The Indian Box of paints

As I walked past the corridor, tactfully evading several paper rockets, I caught a slight preview of what lay ahead..

. As I walked into the classroom, I was lost in thought. My mother’s constant instructions of what to do and what not to do seemed to get lost amidst the murmurs and mayhem of the classroom. As I entered the classroom, all eyes turned towards me and when I stood there in denim jeans and a full length T-shirt, a sudden gush of self-consciousness came over me. The reaction I got was almost incomprehensible. It was a combination of hatred and fear. My presence was proving to be rather disturbing to the others.I took my seat and after a quick “good-bye” and “best of luck” from my mother, I was left alone to endure reality.

The examiner quickly handed out the question paper. It was bad enough to be giving an art exam in a municipal school but to give it alone, which just put the icing on the cake. I sat down and quietly arranged all my material on my desk.

The other students, whose school I was giving the exam in, seemed unusually drawn towards me. They seemed to be mimicking me. They took out their materials. Besides the awkwardness of it all, the examination hall wasn’t exactly my definition of pleasant.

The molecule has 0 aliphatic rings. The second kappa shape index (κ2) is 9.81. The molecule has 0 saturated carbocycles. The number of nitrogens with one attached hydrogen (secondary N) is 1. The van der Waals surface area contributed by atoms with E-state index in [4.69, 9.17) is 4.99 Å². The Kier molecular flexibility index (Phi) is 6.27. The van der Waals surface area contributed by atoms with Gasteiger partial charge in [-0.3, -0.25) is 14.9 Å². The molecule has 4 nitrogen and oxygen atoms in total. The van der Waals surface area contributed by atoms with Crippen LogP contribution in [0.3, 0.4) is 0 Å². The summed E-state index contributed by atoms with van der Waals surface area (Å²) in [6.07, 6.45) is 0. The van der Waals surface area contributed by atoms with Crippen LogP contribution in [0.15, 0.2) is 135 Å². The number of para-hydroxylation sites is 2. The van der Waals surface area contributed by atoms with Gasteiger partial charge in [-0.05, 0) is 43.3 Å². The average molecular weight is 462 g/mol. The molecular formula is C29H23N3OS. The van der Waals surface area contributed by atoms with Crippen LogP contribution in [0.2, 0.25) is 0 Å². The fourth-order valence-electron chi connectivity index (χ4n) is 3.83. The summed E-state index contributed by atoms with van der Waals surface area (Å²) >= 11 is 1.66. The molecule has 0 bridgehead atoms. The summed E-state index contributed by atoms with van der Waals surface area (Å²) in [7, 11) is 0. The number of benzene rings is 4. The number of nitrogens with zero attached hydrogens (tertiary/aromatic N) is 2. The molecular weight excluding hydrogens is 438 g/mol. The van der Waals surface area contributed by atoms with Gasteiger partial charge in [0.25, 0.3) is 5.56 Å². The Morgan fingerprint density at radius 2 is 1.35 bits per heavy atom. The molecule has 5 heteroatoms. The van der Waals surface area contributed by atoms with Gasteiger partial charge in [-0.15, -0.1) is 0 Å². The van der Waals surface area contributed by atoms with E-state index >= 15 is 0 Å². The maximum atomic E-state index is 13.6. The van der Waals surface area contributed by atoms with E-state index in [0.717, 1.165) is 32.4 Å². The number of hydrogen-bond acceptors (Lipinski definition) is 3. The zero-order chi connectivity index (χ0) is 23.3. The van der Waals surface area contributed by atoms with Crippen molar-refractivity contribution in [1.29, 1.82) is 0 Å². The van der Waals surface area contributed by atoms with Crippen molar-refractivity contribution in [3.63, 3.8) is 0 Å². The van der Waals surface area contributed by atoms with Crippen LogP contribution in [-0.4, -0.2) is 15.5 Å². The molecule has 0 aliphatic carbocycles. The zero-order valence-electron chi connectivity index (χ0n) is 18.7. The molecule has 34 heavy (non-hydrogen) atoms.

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The benches were slurred with words I had never encountered previously and students had engraved little illustrations on to the desk. The blackboard seemed centuries old and the floor was obviously not well-tended to. The over-flowing dustbin seemed to be the only object with any similarity to my own classroom. But the smell had to be the worst. The lavatories, which I wasn’t allowed to use were filthy and were breeding-grounds for all sorts of insects. Who would believe, they actually existed! The smell was a mixture of the fish market I passed every day on my way to school and the unique odor of Mumbai in the monsoon..

.Damn! I had drifted away. I stared at the large clock above the blackboard. Eleven twenty nine. Only two hours and one minute to go. After a quick mental debate on whether or not I should listen to my I-pod, I looked back at my half painted aster flower.

The glares I was getting were becoming more and more vicious and my level of comfort had sunk deep. The combination of my complete incognizance of my over-whelming presence and my full-sleeved T-shirt enhanced my perspiration. There were people leaning over my back and people pushing by my side. It was all starting to get claustrophobic.I could comprehend what they were saying and I sensed that was premeditated. This strange barrier existed between me and the rest. They were strangely attracted to me and I was strongly appalled by them. The more I ignored them, the more they glared.

The more I tried to be nice, the livid they got. It seemed to me that my presence was driving them mad. My thoughts were interrupted by the shrill screech of a glass object. The girl sitting diagonally opposite to be had dropped her paint kit. The screech was followed by a bout of wailing from the girl, her carefully oiled braids were messed up as she cried for her paint bottles.